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The new deal the financial aid of the government during the great depression

Over the past 15 years, I have worked with Shawn Kantor and a number of other co-authors to examine the economic consequences of a variety of New Deal spending and loan programs. The Great Depression led to a dramatic change in attitudes toward federal spending and regulation. Between 1929 and 1932, real GDP declined by 25 percent and unemployment rates rose above 20 percent.

In response, Herbert Hoover and Republican Congresses nearly doubled federal spending from 3 to 5. Meanwhile, real tax revenues declined from 4 to 2. Seeking to balance the budget, Hoover and Congress held spending constant and raised a wide range of taxes in their last year in office.

Promising a New Deal to combat the problems of the Great Depression, Franklin Roosevelt and a Democratic majority in Congress were elected in a landslide in 1932. Inundated by a broad range of problems, they offered dozens of new programmatic and regulatory fixes. Many new programs involved large increases in funding; real federal outlays increased from 5.

  • Based on the assumption that the power of the federal government was needed to get the country out of the depression, the first days of Roosevelt's administration saw the passage of banking reform laws, emergency relief programs, work relief programs, and agricultural programs;
  • They then refinanced the mortgages for the borrowers;
  • A number of ideas for instruments have come from the political economy literature on the distribution of New Deal funds;
  • To offset the lost income of farm owners, the Agricultural Adjustment Administration AAA used 11 percent of the grants to pay farmers to take land out of production and thus limit output and raise farm prices.

The deficit fluctuated but the budget never got too much further out of balance because real tax revenues expanded by roughly the same amount. About half of the grants went to federal funding of poverty relief, largely delivered as work relief with limited work hours and hourly earnings of less than two-thirds of the earnings on traditional government projects. Seventeen percent went to veterans.

Another 18 percent financed the building of roads and large public works, paying workers regular wages. To offset the lost income of farm owners, the Agricultural Adjustment Administration AAA used 11 percent of the grants to pay farmers to take land out of production and thus limit output and raise farm prices. The majority of loans went to farmers for mortgages and crop loans or to the Home Owners' Loan Corporation HOLC to purchase troubled mortgages and refinance them.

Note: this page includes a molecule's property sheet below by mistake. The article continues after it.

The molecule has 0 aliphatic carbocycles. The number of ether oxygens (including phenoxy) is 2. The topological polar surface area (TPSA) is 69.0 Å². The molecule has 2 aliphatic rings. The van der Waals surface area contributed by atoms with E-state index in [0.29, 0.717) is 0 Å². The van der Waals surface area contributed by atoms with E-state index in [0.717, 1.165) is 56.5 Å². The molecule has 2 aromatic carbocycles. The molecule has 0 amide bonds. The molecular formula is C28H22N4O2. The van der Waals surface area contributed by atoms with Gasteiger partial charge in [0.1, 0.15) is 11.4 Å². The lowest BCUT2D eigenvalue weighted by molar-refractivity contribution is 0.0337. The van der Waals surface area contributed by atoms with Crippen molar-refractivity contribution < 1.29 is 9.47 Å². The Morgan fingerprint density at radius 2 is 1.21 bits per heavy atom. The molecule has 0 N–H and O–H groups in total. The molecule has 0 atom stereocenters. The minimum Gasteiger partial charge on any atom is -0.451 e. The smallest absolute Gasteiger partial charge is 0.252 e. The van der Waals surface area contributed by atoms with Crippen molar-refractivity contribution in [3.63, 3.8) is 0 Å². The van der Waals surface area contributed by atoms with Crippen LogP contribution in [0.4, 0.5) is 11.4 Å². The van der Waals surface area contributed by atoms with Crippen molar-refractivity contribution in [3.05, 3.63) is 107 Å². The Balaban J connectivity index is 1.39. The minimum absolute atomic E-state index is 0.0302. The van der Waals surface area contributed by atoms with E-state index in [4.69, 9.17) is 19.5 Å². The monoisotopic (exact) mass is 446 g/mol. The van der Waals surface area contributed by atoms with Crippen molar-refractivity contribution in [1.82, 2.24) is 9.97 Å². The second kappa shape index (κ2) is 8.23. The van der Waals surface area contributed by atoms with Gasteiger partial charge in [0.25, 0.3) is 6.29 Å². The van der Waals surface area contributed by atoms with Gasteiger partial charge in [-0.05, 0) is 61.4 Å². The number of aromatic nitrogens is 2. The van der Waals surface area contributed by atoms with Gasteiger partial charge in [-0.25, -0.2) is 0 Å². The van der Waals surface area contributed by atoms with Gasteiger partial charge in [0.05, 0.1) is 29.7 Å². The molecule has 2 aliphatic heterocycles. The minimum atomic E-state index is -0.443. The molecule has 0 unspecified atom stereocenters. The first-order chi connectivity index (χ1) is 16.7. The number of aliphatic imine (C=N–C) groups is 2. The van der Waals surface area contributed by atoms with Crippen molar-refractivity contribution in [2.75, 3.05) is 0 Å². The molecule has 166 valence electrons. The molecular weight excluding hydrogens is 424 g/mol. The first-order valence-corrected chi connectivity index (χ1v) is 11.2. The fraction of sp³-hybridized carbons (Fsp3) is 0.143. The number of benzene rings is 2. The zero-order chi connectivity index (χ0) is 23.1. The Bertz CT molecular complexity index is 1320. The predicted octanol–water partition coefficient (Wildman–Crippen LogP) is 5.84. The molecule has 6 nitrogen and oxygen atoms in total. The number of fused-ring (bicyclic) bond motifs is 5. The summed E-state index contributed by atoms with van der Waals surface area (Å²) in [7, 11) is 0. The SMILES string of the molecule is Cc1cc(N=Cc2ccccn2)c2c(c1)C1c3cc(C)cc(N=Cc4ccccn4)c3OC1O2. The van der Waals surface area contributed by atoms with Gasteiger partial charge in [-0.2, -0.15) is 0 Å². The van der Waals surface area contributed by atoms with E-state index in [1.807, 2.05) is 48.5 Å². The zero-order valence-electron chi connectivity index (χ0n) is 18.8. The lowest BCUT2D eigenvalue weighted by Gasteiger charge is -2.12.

To gauge the impact of these New Deal programs, we compiled and digitized panel data sets for cities, counties, and states from a variety of sources.

  • I worked with several people to compile annual evidence on federal funds distributed to each state for over 50 programs between 1930 and 1940;
  • A multiplier of one means that an additional dollar of federal funding distributed to the state was associated with a rise in state income of one dollar;
  • Seventeen percent went to veterans;
  • To gauge the impact of these New Deal programs, we compiled and digitized panel data sets for cities, counties, and states from a variety of sources;
  • I worked with several people to compile annual evidence on federal funds distributed to each state for over 50 programs between 1930 and 1940;
  • Even so, the agency ended up foreclosing on 20 percent of its loans.

Many of the datasets used in the published papers can be found at my website at the University of Arizona https: New data sets will continue to be posted there as we publish papers that use them. We analyze the data using the econometric methods developed for panel data sets with multiple observations for each location.

The analysis usually identifies the impact of a particular New Deal program by focusing on changes over time within the same locations while holding constant changes at the national level, such as changes in the money supply or in national regulations that vary from year to year.

In some cases the identification comes from deviations from time trends within the same locations while controlling for the national changes. In nearly every setting, we need to deal with feedback effects from the economy to the New Deal policies, and with potential inability to control for relevant factors that are correlated with the New Deal policy as well as the outcome being studied.

We have therefore used a variety of instrumental variable techniques that tighten the focus of the analysis on aspects of each New Deal policy that are not correlated with the outcome variable of interest.